regardless of whether you believe a progressive tax is "fair"(which is a point of debate and by no means a "settled" question) it is absolutely a fact that a progressive tax is a disincentive to working harder and earning more.

For instance, if your family income is $69,000 or less, your federal tax rate is $15%, and you would owe $10,350 in taxes, for an net income of $58,650 . However if you busted your butt and made an extra $5,000, your $74,000 income would be taxed at 25% and thus you would owe $18,500 in taxes for a net income of $55,500.

How crazy is that??


A flat tax rate would not be a disincentive to productivity. A slightly less attractive alternative is a progressive tax but the higher rate only applies to the dollars in the bracket itself, Thus in the example above the taxpayer would pay 15% of the $69,000 and then pay 25% of the extra 5K. Its not perfect, but it doesnt go back and take more from the first dollar

looking forward to other comments on this
Kudos to everyone having a civil discussion on this. We all understand that there is no 'correct' answer to any of this. It is about seeing the other side and discussing those points.

I respect your opinion on the subject, but disagree that it has that affect on a human. Every economist in this country argues to the contrary. Everyone wants to make more money -- there is no denying that. So, if your tax rates are correct, then that person making 75k would work harder to make more money (therefore having more take-home pay) in the 25% tax bracket. You can NOT honestly say that you wouldn't work as hard knowing that if you get paid more, you get taxed higher (P.S. we are debating about personal income tax anyways, corporate income taxes are a different breed altogether. Those companies will ALWAYS try to make more money).

But to play the devil's advocate here, do you agree that income inequality in a country hurts that country's economy? I suggest you read Robert H. Frank's book on Economics and Behavior or his book Falling Behind: How Rising Inequality Harms the Middle Class. Frank is a New York Times columnist, economics teacher at Cornell, and also was a lead economist in both the Clinton and Bush administrations. In these books, he not only proves that 'the rich get richer' hurt the country in the long-run, but also proves that the dollar is worth less to someone who makes more. So if you are taxed 28 cents on every dollar you make over (as you stated above) 75k, and someone who makes 69k is taxed 25 cents, the one who is "punished" more is the one making 69k because those 3 cents to the dollar mean more to them than the person making 75k. Aka, it is not fair to the person making 69k to get taxed at the same rate as someone that makes 75k because the "cents on the dollar" mean more to the person making 69k than the one making 75k.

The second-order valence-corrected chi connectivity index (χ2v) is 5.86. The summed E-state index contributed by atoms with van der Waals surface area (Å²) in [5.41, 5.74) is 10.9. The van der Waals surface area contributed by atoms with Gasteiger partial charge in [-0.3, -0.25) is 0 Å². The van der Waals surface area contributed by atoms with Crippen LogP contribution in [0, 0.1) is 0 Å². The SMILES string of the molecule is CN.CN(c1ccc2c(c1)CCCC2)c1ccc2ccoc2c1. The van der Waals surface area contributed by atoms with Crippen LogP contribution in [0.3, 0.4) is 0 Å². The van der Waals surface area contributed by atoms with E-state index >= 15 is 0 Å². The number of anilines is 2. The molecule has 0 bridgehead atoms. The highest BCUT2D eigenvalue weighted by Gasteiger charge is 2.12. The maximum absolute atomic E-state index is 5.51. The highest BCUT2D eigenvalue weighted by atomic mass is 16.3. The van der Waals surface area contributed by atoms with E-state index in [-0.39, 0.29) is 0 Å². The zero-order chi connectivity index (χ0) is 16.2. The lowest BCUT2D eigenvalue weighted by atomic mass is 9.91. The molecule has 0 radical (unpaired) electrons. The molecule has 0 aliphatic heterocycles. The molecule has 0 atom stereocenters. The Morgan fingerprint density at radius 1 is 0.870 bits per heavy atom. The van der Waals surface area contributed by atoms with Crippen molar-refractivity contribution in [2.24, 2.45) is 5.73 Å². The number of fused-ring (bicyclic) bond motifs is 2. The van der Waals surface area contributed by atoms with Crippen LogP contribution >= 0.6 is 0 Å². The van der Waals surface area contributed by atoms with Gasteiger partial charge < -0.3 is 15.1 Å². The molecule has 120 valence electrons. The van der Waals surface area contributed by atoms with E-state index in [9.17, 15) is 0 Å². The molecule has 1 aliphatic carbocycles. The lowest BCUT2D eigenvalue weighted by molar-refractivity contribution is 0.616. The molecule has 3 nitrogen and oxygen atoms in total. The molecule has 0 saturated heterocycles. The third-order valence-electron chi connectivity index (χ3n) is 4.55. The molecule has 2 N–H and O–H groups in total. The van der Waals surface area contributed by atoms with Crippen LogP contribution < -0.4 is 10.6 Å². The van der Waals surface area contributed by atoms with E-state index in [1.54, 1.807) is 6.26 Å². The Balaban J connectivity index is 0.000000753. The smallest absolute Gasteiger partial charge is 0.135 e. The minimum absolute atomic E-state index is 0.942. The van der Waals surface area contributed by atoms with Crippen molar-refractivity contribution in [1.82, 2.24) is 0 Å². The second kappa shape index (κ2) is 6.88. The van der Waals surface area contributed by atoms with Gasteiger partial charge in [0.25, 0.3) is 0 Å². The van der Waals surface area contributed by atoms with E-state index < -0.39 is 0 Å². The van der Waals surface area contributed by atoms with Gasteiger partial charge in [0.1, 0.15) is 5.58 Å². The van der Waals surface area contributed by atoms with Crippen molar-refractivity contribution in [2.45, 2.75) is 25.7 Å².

Last edited by utmfisher19: 03-15-2011 at 11:00 AM.
utmfisher19 is offline   Reply With Quote
Old
03-15-2011, 10:55 AM
  #55
PredsV82
Puckaroni and cheese
 
PredsV82's Avatar
 
Join Date: Aug 2007
Location: Outside
Country: Scotland
Posts: 14,245
vCash: 400
Quote:
Originally Posted by utmfisher19 View Post
Kudos to everyone having a civil discussion on this. We all understand that there is no 'correct' answer to any of this. It is about seeing the other side and discussing those points.

I respect your opinion on the subject, but disagree that it has that affect on a human. Every economist in this country argues to the contrary. Everyone wants to make more money -- there is no denying that. So, if your tax rates are correct, then that person making 75k would work harder to make more money (therefore having more take-home pay) in the 25% tax bracket. You can NOT honestly say that you wouldn't work as hard knowing that if you get paid more, you get taxed higher (P.S. we are debating about personal income tax anyways, corporate income taxes are a different breed altogether. Those companies will ALWAYS try to make more money).

But to play the devil's advocate here, do you agree that income inequality in a country hurts that country's economy? I suggest you read Robert H. Frank's book on Economics and Behavior or his book Falling Behind: How Rising Inequality Harms the Middle Class. Frank is a New York Times columnist, economics teacher at Cornell, and also was a lead economist in both the Clinton and Bush administrations. In these books, he not only proves that 'the rich get richer' hurt the country in the long-run, but also proves that the dollar is worth less to someone who makes more. So if you are taxed 28 cents on every dollar you make over (as you stated above) 75k, and someone who makes 69k is taxed 25 cents, the one who is "punished" more is the one making 69k because those 3 cents to the dollar mean more to them than the person making 75k.

I know I will lose when arguing money with an accountant

I cant even begin to talk macroeconomic theory.